Session Type: Abstract Submissions (ACR)
Background/Purpose: The ACR has endorsed a core set of six measures to assess the course of JIA and the impact of treatment: active joint count, limited joint count, physician’s global assessment of disease activity, functional ability, patient/parent’s global assessment of well being and a laboratory measure of inflammation. We sought to determine the relative priority given by patients and their parents to the ACR pediatric core measures, in relation to other disease features.
Methods: Three separate study sessions consisting of focus group discussions and reciprocal interviews (participants interview each other), were conducted with youth with JIA, experienced parents and novice parents. Participant youth (7 female, 2 male, aged 16 to 23 years old) had JIA for 2 to 12 years (1 oligo, 2 poly, 2 systemic, 2 ERA, 1 psoriatic, 1 unclassified). Experienced parents (5 female, 5 male, 2 couples) participated 9 months to 14 years after JIA diagnosis in their child (4 oligo, 1 poly, 1 ERA, 1 psoriatic, 1 unclassified). Novice parents (5 female, 3 male, one couple) participated 2 to 6 months after JIA diagnosis in their child (2 oligo, 1 systemic, 1 ERA, 1 psoriatic, 2 unclassified). A list of 34 clinical features often used for the monitoring of JIA in cohort studies and therapeutic trials was provided to participants. The list included the core set ACR pediatric measures and lay language definitions for all the features. Participants were asked to add any other relevant features, and discuss the features’ relative priority in describing the course of JIA. Focus group discussions were professionally facilitated, recorded, and transcribed. Reciprocal interview answers were reported in standard forms. Focus group transcripts and interview answers underwent content analysis by two investigators; themes and priority rankings were discussed with all co-authors.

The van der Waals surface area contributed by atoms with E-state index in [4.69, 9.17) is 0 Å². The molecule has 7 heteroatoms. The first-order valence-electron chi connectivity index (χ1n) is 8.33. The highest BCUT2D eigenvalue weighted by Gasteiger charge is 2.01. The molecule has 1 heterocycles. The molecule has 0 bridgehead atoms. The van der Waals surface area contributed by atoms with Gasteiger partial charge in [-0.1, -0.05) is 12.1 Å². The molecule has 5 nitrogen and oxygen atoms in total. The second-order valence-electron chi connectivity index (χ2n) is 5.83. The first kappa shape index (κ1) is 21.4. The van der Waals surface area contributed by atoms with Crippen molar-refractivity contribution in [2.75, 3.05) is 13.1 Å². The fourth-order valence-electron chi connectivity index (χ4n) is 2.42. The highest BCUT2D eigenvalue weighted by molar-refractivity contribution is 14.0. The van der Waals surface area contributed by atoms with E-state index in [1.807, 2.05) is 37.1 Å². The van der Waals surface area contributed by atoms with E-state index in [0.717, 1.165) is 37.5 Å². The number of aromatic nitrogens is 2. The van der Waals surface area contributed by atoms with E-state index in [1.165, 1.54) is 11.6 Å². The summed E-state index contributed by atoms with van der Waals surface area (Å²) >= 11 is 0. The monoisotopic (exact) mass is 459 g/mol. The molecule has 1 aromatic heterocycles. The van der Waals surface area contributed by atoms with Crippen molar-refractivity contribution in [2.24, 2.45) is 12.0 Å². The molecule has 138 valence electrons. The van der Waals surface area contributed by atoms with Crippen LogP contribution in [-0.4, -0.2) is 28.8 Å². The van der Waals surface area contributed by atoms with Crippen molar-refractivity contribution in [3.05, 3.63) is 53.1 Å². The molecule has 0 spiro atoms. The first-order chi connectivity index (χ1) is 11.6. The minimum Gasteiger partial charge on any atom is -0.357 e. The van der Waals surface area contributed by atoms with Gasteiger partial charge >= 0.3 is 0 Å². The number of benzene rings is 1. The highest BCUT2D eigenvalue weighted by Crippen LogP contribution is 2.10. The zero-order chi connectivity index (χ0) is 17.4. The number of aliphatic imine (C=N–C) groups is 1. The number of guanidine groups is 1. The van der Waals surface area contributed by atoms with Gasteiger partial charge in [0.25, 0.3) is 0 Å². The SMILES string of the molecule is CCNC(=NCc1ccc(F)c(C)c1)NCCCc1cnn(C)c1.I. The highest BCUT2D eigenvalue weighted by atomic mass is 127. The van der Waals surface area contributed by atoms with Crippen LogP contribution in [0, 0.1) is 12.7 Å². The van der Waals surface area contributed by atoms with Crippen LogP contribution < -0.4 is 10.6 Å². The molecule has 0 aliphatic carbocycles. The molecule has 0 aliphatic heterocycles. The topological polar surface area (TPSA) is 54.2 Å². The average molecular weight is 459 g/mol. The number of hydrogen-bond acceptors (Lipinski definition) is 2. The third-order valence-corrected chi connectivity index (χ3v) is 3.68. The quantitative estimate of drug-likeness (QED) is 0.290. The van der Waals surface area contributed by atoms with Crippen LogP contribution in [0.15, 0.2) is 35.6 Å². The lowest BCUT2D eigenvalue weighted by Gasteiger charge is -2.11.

Results: Among core set measures, the active joint count was considered to be of high priority by parents and of medium priority by youth. The parent’s global assessment was considered to have medium priority by parents and low priority by youth. The limited joint count and functional ability were considered to have low priority by the three groups. The physician global assessment was not discussed to any extent or given any priority, although the concept of disease activity was considered to be important. Laboratory measures were not discussed. By contrast, youth and parents gave high priority to pain, quality of life, medications required to control the disease and medication side-effects. Youth felt that visual analogue scales and standardized questionnaires were poor reflections of their experiences with JIA. Experienced parents were particularly interested in disease flares and flare triggers. Novice parents were still coming to terms with the emotional impact of their child’s JIA diagnosis and found the prioritizing task difficult.
Conclusion: Among the six core measures, only the number of active joints has enough relevance in the eyes of youth and parents to be considered a central feature of JIA course. If more patient-relevant measures are desired, consideration should be given to include pain and quality of life indicators as core set measures.
S. M. Benseler,
R. A. Berard,
C. M. Duffy,
R. E. Petty,
N. J. Shiff,
L. B. Tucker,
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ACR Meeting Abstracts - https://acrabstracts.org/abstract/what-is-the-relative-priority-of-the-acr-pediatric-core-set-measures-for-youth-with-juvenile-idiopathic-arthritis-and-their-parents/